I believe these are the instructions I used
•Creating and Maintaining a Holding Solution
Citric acid (Alternatively, you can use tartaric to avoid contributing residual citric to your wine)
pH meter and calibration solutions
Free SO2 testing equipment (or access to a wine lab)
Mix Instructions: Fill the barrel with de-chlorinated water. Acidify to 3.7 pH or below by dissolving Citric or Tartaric acid into water and then mixing into the water in the barrel. Add an initial addition of free SO2 of at least 100 ppm.
How much acid is needed to reach 3.7 pH?
This will depend on what is in your water. A water with very little to no ion content, such as distilled or reverse osmosis water, will take much less acid to reach 3.7 pH than a water with high ion content, particularly alkalinity. You might use our staff table-top experiment as a guideline as follows.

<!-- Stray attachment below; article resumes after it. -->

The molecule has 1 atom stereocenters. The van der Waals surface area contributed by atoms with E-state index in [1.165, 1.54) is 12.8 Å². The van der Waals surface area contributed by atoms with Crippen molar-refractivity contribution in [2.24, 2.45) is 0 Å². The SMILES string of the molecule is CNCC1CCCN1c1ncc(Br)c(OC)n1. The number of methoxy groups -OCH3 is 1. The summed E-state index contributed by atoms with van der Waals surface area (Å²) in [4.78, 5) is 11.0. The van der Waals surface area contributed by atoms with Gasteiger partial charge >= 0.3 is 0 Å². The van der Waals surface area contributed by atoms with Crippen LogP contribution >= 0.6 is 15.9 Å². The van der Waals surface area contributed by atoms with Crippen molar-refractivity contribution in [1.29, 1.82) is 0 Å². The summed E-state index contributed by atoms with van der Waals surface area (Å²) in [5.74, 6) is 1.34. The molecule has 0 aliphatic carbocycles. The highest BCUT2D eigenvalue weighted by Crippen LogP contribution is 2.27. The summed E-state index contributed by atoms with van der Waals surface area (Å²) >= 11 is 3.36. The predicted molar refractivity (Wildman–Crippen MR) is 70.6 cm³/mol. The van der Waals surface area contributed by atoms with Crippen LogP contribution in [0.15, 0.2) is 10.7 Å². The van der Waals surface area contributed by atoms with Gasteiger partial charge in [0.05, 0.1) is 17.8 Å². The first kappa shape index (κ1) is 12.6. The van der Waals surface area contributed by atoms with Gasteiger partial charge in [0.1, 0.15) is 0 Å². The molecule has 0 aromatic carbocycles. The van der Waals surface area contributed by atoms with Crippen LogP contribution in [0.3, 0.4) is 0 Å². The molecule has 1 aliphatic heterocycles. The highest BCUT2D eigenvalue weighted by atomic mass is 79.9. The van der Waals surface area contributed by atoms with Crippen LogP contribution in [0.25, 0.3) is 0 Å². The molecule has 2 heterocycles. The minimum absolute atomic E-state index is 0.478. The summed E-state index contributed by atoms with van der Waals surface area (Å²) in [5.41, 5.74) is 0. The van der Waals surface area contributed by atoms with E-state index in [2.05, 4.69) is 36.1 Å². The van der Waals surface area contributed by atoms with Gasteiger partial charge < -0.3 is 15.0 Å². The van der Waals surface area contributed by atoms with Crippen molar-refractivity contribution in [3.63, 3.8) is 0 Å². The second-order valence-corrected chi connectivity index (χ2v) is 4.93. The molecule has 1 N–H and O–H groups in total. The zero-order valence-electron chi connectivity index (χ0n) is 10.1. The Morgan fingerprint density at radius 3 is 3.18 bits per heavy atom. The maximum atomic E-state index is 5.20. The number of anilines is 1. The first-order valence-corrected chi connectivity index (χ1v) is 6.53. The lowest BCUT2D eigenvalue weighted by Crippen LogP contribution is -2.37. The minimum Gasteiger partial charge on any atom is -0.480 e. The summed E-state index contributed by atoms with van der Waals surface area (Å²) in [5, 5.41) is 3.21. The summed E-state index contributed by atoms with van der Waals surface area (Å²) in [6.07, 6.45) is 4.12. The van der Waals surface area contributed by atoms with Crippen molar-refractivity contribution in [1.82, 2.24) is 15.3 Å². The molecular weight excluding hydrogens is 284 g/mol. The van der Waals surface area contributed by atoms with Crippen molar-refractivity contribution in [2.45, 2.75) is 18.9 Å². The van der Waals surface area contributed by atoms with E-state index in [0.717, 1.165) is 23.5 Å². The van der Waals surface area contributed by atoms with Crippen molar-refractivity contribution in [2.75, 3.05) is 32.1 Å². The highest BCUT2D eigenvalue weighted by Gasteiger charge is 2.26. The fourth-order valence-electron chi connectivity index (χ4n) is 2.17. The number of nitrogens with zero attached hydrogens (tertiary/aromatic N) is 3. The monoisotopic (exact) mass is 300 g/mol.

We treated two very different water sources with Citric Acid until they dropped below 3.7 pH. One was Santa Rosa city water with about 160-180 ppm of alkalinity, the other was Reverse Osmosis water with only about 5 ppm of total dissolved solids. Here were the results:
Santa Rosa Municipal Water (160-180 ppm alkalinity)
0.4 grams per liter of water to reach 3.61 pH